24      According to Article 8(1)(b) of Regulation No 40/94, upon opposition by the proprietor of an earlier trade mark, ‘the trade mark applied for shall not be registered if, because of its identity with or similarity to the earlier trade mark and the identity or similarity of the goods or services covered by the trade marks, there exists a likelihood of confusion on the part of the public in the territory in which the earlier trade mark is protected’ and ‘the likelihood of confusion includes the likelihood of association with the earlier trade mark’.

25      According to settled case-law, the risk that the public might believe that the goods or services in question come from the same undertaking or from economically‑linked undertakings constitutes a likelihood of confusion. According to that same case-law, the likelihood of confusion must be assessed globally, according to the relevant public’s perception of the signs and goods or services concerned and taking into account all factors relevant to the circumstances of the case, in particular the interdependence between the similarity of the signs and that of the goods or services designated (see Case T-162/01 Laboratorios RTB v OHIM – Giorgio Beverly Hills (GIORGIO BEVERLY HILLS) [2003] ECR II-2821, paragraphs 30 to 33 and the case-law cited).

26      For the purposes of applying Article 8(1)(b) of Regulation No 40/94, a likelihood of confusion presupposes both that the marks at issue are identical or similar and that the goods or services which they cover are identical or similar. Those conditions are cumulative (see Case T‑316/07 Commercy OHIM – easyGroup IP Licensing (easyHotel) [2009] ECR II-43, paragraph 42 and the case-law cited).

27      With regard to the comparison of the goods, the Board of Appeal’s conclusion concerning the similarity of the goods at issue is not disputed in the present case. The Board of Appeal confirmed the reasoning and the conclusions of the Opposition Division, which had stated that the goods referred to in the trade mark application and certain goods covered by the earlier trade marks were identical or ‘very similar’, that the goods referred to in the trade mark application and other goods covered by the earlier trade marks were of average or weak similarity, and that the goods referred to in the trade mark application and other goods covered by the earlier trade marks were not similar. However, unlike the Opposition Division, it concluded that the ‘belts’ referred to in the trade mark application and the ‘articles of clothing’ covered by the earlier marks were ‘very similar’ or identical.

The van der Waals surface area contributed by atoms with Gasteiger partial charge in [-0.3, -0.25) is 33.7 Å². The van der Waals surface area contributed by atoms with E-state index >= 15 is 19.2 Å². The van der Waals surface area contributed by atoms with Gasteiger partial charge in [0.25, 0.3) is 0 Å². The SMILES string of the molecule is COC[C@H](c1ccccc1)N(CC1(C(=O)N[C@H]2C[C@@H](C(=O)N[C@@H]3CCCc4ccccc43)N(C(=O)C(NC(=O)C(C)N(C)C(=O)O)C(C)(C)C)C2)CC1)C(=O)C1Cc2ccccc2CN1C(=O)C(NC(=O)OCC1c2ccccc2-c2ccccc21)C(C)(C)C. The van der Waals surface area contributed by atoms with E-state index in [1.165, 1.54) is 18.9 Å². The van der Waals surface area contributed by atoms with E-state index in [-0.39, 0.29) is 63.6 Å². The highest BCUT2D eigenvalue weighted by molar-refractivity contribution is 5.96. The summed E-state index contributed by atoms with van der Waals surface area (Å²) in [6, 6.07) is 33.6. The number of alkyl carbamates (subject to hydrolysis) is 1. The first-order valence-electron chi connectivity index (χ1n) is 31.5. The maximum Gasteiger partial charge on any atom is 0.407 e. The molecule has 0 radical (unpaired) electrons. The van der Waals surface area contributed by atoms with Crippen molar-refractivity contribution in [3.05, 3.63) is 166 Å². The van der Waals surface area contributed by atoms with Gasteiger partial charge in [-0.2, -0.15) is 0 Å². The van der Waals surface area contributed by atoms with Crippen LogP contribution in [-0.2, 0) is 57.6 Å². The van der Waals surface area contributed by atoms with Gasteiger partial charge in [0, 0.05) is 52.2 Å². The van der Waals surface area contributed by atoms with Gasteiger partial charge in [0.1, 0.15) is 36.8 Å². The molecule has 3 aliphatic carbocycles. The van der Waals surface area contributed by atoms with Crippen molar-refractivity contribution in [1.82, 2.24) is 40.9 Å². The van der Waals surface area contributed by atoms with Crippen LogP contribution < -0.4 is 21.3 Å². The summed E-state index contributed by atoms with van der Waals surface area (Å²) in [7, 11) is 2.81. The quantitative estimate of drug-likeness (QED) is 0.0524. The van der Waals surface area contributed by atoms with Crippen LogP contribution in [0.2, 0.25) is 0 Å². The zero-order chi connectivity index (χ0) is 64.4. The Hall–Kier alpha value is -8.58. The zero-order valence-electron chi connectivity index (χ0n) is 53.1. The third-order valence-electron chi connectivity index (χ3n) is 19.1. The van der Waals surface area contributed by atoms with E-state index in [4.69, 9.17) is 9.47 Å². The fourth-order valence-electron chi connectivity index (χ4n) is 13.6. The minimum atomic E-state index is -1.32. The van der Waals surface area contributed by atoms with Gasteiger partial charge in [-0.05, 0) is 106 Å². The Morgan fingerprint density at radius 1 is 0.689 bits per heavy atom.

28      In addition, concerning the relevant public with reference to which the analysis of the likelihood of confusion must be carried out, it is not disputed that this is constituted by the ‘average Community consumer’.

 Comparison of the signs at issue

29      The global assessment of the likelihood of confusion, in relation to the visual, phonetic or conceptual similarity of the signs at issue, must be based on the overall impression given by those signs, bearing in mind, in particular, their distinctive and dominant components. The perception of the marks by the average consumer of the goods or services in question plays a decisive role in the global assessment of that likelihood of confusion. In that regard, the average consumer normally perceives a mark as a whole and does not proceed to analyse its various details (see Case C‑334/05 P OHIM v Shaker [2007] ECR I‑4529, paragraph 35 and case-law cited).

30      The Board of Appeal took the view that the first three letters of the mark applied for, forming the ‘McK’ element, could not constitute the distinctive and dominant element of that mark, because the relevant public – which can distinguish between, inter alia, all the names beginning with the element ‘McK’ among the many family names of Scottish or Irish origin having that combination of letters – would not focus on the prefix ‘Mc’. Furthermore, a distinction could be drawn between the signs at issue on the basis of how the letter combinations ‘inley’ and ‘enzie’ are pronounced, it not being possible for the distinct sound of the signs as a whole to be counterbalanced by the common group of letters ‘McK’. Conceptually, the Board of Appeal concedes that the signs overlap with regard to the prefix ‘Mc’ (meaning ‘son of’). Being accustomed to the presence of Scottish or Irish names in everyday life, the relevant public would be able to distinguish between them in such a way as not to believe that an economic link might exist between all the proprietors of marks containing the prefix ‘McK’, notwithstanding the similar or identical character of the goods at issue.